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Commonwealth of Massachusetts


May 2000

MISSING INACTION:

What To Do When You Can’t Find Your Client

by Linda G. Bauer

Bar Counsel frequently receives calls from attorneys who have lost contact with their clients, and now are faced with an ethical dilemma: what can be done, and what must be done, by an attorney whose client is missing?

Usually these calls are prompted by an impending deadline or key event in the client’s case: the tolling of the applicable statute of limitations, receipt of a notice for the client’s deposition, the filing of a motion to dismiss the client’s case for failure to respond to discovery requests, a pending court date, the deadline for filing a notice of appeal, receipt of a settlement offer, or even receipt of a settlement check. Often the client has been missing for months, if not years.

Reference to the Massachusetts Rules of Professional Conduct can provide some guidance in these circumstances. Clearly the attorney has a duty to zealously represent a client and to avoid foreseeable prejudice to a client. Comment 2 to Rule 1.3 states that a lawyer "may not intentionally prejudice or damage his client during the course of the professional relationship." While the attorney is obligated to seek the lawful objectives of his or her client, Comment 1 to Rule 1.2 clarifies that the lawyer can make certain legal tactical decisions, within the framework of the client’s objectives.

With a deadline fast approaching, and a client who has disappeared, an attorney must undertake all reasonable efforts to locate the client. These efforts can involve examination of various public records including motor vehicle, voting, social security, or marriage and divorce records, as well as requests to the postal service or telephone company for updated address and telephone numbers. The attorney should attempt to contact the client’s friends, relatives, or former employers or co-workers for information. Various data bases can be used legally to attempt to locate the client, although it can help to know the client’s full name or other identifying information. If the client had been injured, his or her treating physician may have information about the client’s whereabouts. Other hospital or medical records available to the attorney may include names of the client’s friends or next of kin. In certain circumstances, a private investigator can be retained to attempt to locate the client.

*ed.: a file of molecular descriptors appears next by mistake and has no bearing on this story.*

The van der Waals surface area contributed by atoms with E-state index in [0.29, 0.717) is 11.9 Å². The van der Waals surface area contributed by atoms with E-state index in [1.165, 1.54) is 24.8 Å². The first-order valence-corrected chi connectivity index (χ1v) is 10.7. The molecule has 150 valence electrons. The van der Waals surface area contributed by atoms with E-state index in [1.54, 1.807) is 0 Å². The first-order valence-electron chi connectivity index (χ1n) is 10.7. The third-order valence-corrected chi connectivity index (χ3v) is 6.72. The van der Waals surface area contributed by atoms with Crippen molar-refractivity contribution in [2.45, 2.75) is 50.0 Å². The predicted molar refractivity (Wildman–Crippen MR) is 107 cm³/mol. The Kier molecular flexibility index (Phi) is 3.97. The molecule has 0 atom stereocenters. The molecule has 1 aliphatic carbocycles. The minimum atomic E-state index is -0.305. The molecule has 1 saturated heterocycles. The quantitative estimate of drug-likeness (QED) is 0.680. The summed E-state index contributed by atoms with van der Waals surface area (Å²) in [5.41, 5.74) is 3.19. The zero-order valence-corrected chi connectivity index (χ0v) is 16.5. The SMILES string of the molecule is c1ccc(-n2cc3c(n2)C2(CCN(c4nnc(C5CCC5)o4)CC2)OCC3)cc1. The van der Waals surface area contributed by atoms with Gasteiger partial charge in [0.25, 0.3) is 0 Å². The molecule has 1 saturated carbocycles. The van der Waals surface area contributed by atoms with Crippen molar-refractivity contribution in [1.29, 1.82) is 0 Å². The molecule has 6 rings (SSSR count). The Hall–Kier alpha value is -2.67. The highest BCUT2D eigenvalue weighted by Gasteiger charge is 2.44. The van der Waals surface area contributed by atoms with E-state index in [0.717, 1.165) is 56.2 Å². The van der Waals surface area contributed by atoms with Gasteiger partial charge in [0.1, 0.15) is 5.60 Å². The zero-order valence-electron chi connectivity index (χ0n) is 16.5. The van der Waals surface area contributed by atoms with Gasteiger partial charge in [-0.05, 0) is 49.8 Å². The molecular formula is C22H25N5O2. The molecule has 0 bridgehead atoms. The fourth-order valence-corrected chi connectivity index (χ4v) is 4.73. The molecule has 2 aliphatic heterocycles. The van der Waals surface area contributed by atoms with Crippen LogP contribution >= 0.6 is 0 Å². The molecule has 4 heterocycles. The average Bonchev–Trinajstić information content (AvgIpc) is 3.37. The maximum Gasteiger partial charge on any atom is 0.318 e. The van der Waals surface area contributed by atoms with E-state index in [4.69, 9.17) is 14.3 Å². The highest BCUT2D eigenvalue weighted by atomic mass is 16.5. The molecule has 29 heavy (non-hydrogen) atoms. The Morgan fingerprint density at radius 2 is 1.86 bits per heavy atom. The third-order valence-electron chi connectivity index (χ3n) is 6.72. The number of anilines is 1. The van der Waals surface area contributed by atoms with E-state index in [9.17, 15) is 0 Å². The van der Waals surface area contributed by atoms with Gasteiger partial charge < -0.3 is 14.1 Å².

If these efforts have proved fruitless, by virtue of the representation the attorney has implied authority from the client to act for the client in procedural matters, such as seeking an agreement from opposing counsel for a continuance or to toll the statute of limitations. An attorney also has implied authority to file a complaint on behalf of a missing client in order to toll the statute of limitations, provided the attorney has conducted sufficient investigation to have a reasonable belief that the client’s suit is not frivolous. In this regard, Comment 2 to Rule 3.1 clarifies that a suit is not frivolous merely because the facts have not been fully substantiated at the time the complaint is filed.

A more difficult question is whether the attorney is required to file suit to toll the statute of limitations on behalf of a missing client. The ABA addressed this issue in an informal opinion advising that where an attorney’s reasonable efforts to locate the client had been unsuccessful and the attorney believed there was no reasonable likelihood the client would return, the attorney had no duty to file suit to toll the statute of limitations if the client’s unavailability had not been caused by the attorney's neglect. ABA Informal Opinion 1467 (1981). Other state and local bar associations have concurred with this result. See Florida Bar July 1, 1987 Ethics Opinion, reconsidering Opinion 72-36; Wisconsin State Bar opinion E-96-2 (the obligation to toll the statute has to be determined by the circumstances of the situation); Philadelphia Bar Association Opinion 98-8 (March 1998). Circumstances to consider might include how much time has passed since the attorney’s last communication with the client, the efforts undertaken by the attorney to find the client, the nature of the client’s claim, and the attorney’s expectation that the client will return.